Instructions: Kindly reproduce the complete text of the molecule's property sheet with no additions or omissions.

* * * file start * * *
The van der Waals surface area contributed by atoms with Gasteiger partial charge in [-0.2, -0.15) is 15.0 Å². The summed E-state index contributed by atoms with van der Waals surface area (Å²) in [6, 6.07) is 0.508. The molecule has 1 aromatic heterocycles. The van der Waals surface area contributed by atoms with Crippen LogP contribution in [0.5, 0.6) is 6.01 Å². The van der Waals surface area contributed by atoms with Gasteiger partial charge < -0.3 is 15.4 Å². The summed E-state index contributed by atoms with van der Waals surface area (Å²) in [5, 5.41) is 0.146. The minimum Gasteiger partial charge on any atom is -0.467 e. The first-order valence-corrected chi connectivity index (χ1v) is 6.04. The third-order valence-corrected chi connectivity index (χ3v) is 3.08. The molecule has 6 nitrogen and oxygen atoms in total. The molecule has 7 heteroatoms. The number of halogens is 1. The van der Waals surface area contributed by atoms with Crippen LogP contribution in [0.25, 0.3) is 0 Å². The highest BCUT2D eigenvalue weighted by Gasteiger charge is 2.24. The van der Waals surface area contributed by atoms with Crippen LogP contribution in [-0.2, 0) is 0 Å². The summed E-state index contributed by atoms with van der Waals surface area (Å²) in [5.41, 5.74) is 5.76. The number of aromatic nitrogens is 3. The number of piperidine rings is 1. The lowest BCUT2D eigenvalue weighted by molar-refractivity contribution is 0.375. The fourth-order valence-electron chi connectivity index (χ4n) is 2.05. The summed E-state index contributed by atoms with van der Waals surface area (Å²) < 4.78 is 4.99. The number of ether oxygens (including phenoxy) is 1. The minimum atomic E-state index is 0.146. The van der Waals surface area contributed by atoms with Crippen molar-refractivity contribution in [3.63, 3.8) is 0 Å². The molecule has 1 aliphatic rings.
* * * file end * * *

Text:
The van der Waals surface area contributed by atoms with Gasteiger partial charge in [-0.2, -0.15) is 15.0 Å². The summed E-state index contributed by atoms with van der Waals surface area (Å²) in [6, 6.07) is 0.508. The molecule has 1 aromatic heterocycles. The van der Waals surface area contributed by atoms with Crippen LogP contribution in [0.5, 0.6) is 6.01 Å². The van der Waals surface area contributed by atoms with Gasteiger partial charge < -0.3 is 15.4 Å². The summed E-state index contributed by atoms with van der Waals surface area (Å²) in [5, 5.41) is 0.146. The minimum Gasteiger partial charge on any atom is -0.467 e. The first-order valence-corrected chi connectivity index (χ1v) is 6.04. The third-order valence-corrected chi connectivity index (χ3v) is 3.08. The molecule has 6 nitrogen and oxygen atoms in total. The molecule has 7 heteroatoms. The number of halogens is 1. The van der Waals surface area contributed by atoms with Crippen LogP contribution in [0.25, 0.3) is 0 Å². The highest BCUT2D eigenvalue weighted by Gasteiger charge is 2.24. The van der Waals surface area contributed by atoms with Crippen LogP contribution in [-0.2, 0) is 0 Å². The summed E-state index contributed by atoms with van der Waals surface area (Å²) in [5.41, 5.74) is 5.76. The number of aromatic nitrogens is 3. The number of piperidine rings is 1. The lowest BCUT2D eigenvalue weighted by molar-refractivity contribution is 0.375. The fourth-order valence-electron chi connectivity index (χ4n) is 2.05. The summed E-state index contributed by atoms with van der Waals surface area (Å²) < 4.78 is 4.99. The number of ether oxygens (including phenoxy) is 1. The minimum atomic E-state index is 0.146. The van der Waals surface area contributed by atoms with Crippen molar-refractivity contribution in [3.63, 3.8) is 0 Å². The molecule has 1 aliphatic rings.